Photo by Ryan Harvey/Flickr CC
The Munich beer world is dominated by the Big Six: Paulaner, Löwenbräu, Augustiner, Hacker Pschorr, Hofbräu, and Spaten. It's enough to make a man happy for a lifetime.
To make himself ecstatic for a lifetime, said man would have to drive about 45 minutes southwest of Munich to the Andechs Brewery. Located on a steep hill near the eastern shore of Lake Ammer, the brewery is run by Benedictine monks, who have occupied the site since the 15th century (except for a few decades in the 19th century, when Napoleonic rule secularized church holdings in Bavaria). For non-quaffers, there's a magnificent baroque church, resting place of composer Carl Orff and home to the annual Orff Festival.
But really, leaving Munich to see a church is like leaving Vegas to find a casino. Leaving for beer is another thing. The brewery, one of Germany's oldest, has been in operation since 1455, and over the centuries the good monks of Andechs have perfected the Bavarian drinking experience in their Bräustüberl, a Bavarianism which roughly translates to "Eden for All Things Brewed and Beautiful."
To taste German beer as it's meant to be enjoyed, you really have to be in Germany.
From the parking lot, it's a rigorous but mercifully short climb up the hill, just enough to build a thirst. At the top you find sprawling patios with sweeping views over the neighboring farmland. The patio space is buttressed on either side by indoor dining areas, beer and food counters, and gift shops (just because they're monks doesn't mean they can't make a buck). The restaurant is famous for its pigs' knuckles, but there's lighter fare, such as, um, beef and potato salad. It's not like you're there for a Four Seasons buffet.
For a major tourist spot, Andechs is surprisingly homey. Many of the tables are reserved for Stammtische--a German tradition in which friends or coworkers meet regularly for a few beers and conversation, sort of like having the best happy hour ever, every other Tuesday. In a back room hard-core Andechs fans can keep their monstrous Krüge safe in a steel locker (language note: Even though it's is the German word for "stone," "stein" is the English word for Krug, also known as a beer mug). How's that for hospitality?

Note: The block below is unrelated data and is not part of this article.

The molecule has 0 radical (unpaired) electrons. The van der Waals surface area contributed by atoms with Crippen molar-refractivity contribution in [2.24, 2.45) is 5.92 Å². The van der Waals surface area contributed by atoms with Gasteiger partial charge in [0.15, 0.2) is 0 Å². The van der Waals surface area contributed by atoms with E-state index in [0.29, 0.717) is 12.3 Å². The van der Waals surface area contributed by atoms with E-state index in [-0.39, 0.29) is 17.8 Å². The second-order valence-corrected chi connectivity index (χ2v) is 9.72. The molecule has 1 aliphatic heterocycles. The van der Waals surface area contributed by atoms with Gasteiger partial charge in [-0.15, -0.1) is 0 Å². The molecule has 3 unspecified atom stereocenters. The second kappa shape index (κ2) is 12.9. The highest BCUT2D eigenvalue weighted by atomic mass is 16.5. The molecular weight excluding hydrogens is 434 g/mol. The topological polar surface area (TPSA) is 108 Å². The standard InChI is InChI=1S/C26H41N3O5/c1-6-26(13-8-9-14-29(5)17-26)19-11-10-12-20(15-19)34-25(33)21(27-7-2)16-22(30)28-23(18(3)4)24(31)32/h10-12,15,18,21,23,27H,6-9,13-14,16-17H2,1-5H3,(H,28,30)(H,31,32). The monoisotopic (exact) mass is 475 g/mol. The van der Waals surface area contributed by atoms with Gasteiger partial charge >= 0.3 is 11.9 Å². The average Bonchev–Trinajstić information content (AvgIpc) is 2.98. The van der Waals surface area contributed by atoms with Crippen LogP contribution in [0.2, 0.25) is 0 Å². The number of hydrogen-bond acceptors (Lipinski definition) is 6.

Oh, and the beer. What's there to say? Two of Andechs' beers rank among Beer Advocate's Top Ten German Beers--the Doppelbock Dunkel and the Weissbier Hefetrüb--and the former is generally (though not universally) considered the best beer in the country. Dunkel, or dark, beers are usually available in German bars, but doppelbocks--as the name implies, bock beers, but doubled, with alcohol in the high single digits, heavy malt, and strong chocolate overtones--are increasingly rare. Spaten Optimator and Paulaner Salvator are good options in Munich (Ayinger Celebrator is also a good pick), but the Andechs brew tops them both. It's surprisingly drinkable, even on a warm day, with coffee, toffee, and dark fruit notes in the taste, with a little hoppiness and a slightly bitter finish.
But wait--there's more! The Bergbock Hell, though not often available on tap, is worth a taste if you can find it. The regular Dunkel is a lighter, less bock-y alternative to the Doppelbock Dunkel. The Weissbier Dunkel and Special Hell are also good, lightweight drinks.
Like many of the best German beers, Andechs is almost impossible to find Stateside. But also, like many German beers, even if you can find it, by the time the beer gets to your local bar it will have sweated and shivered through cargo holds and customs warehouses, making the final drinking experience a let-down. To taste German beer as it's meant to be enjoyed, you really have to be in Germany. And to taste Andechs as it's meant to be enjoyed--not just the beer, but the patio, and the southern Bavarian sun, and the monks, and the pigs' knuckles--there's no alternative to a short drive outside Munich.